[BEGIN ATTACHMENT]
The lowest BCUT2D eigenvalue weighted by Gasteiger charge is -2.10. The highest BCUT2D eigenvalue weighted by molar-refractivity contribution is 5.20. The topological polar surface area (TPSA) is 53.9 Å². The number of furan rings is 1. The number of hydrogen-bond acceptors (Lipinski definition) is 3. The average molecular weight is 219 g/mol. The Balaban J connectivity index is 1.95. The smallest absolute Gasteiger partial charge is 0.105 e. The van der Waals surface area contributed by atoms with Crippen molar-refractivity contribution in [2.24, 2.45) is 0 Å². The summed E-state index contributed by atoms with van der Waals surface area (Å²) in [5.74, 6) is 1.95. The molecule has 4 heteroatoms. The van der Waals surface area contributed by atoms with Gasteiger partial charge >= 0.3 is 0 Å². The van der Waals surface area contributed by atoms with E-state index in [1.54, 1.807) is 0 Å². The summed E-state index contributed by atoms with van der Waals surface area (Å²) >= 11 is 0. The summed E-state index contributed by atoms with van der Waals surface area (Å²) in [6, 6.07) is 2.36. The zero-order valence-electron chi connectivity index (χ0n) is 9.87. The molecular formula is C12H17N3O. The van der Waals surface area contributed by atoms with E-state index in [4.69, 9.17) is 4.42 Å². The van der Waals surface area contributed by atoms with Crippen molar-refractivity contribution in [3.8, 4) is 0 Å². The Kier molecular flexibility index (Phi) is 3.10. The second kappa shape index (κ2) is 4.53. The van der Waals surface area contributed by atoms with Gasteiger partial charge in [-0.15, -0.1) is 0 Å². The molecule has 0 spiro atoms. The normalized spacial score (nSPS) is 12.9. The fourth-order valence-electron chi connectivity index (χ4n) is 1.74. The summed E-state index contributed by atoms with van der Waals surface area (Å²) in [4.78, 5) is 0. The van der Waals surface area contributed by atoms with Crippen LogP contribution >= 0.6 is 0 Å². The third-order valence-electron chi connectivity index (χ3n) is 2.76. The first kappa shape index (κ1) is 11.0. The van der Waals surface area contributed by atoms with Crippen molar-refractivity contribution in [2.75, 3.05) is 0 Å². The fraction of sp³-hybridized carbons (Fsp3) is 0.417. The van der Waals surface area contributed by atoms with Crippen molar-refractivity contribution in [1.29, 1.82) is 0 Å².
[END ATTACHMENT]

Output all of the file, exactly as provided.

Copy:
The lowest BCUT2D eigenvalue weighted by Gasteiger charge is -2.10. The highest BCUT2D eigenvalue weighted by molar-refractivity contribution is 5.20. The topological polar surface area (TPSA) is 53.9 Å². The number of furan rings is 1. The number of hydrogen-bond acceptors (Lipinski definition) is 3. The average molecular weight is 219 g/mol. The Balaban J connectivity index is 1.95. The smallest absolute Gasteiger partial charge is 0.105 e. The van der Waals surface area contributed by atoms with Crippen molar-refractivity contribution in [2.24, 2.45) is 0 Å². The summed E-state index contributed by atoms with van der Waals surface area (Å²) in [5.74, 6) is 1.95. The molecule has 4 heteroatoms. The van der Waals surface area contributed by atoms with Gasteiger partial charge >= 0.3 is 0 Å². The van der Waals surface area contributed by atoms with E-state index in [1.54, 1.807) is 0 Å². The summed E-state index contributed by atoms with van der Waals surface area (Å²) >= 11 is 0. The summed E-state index contributed by atoms with van der Waals surface area (Å²) in [6, 6.07) is 2.36. The zero-order valence-electron chi connectivity index (χ0n) is 9.87. The molecular formula is C12H17N3O. The van der Waals surface area contributed by atoms with E-state index in [4.69, 9.17) is 4.42 Å². The van der Waals surface area contributed by atoms with Crippen molar-refractivity contribution in [3.8, 4) is 0 Å². The Kier molecular flexibility index (Phi) is 3.10. The second kappa shape index (κ2) is 4.53. The van der Waals surface area contributed by atoms with Gasteiger partial charge in [-0.15, -0.1) is 0 Å². The molecule has 0 spiro atoms. The normalized spacial score (nSPS) is 12.9. The fourth-order valence-electron chi connectivity index (χ4n) is 1.74. The summed E-state index contributed by atoms with van der Waals surface area (Å²) in [4.78, 5) is 0. The van der Waals surface area contributed by atoms with Crippen LogP contribution >= 0.6 is 0 Å². The third-order valence-electron chi connectivity index (χ3n) is 2.76. The first kappa shape index (κ1) is 11.0. The van der Waals surface area contributed by atoms with Crippen molar-refractivity contribution in [2.75, 3.05) is 0 Å². The fraction of sp³-hybridized carbons (Fsp3) is 0.417. The van der Waals surface area contributed by atoms with Crippen molar-refractivity contribution in [1.29, 1.82) is 0 Å².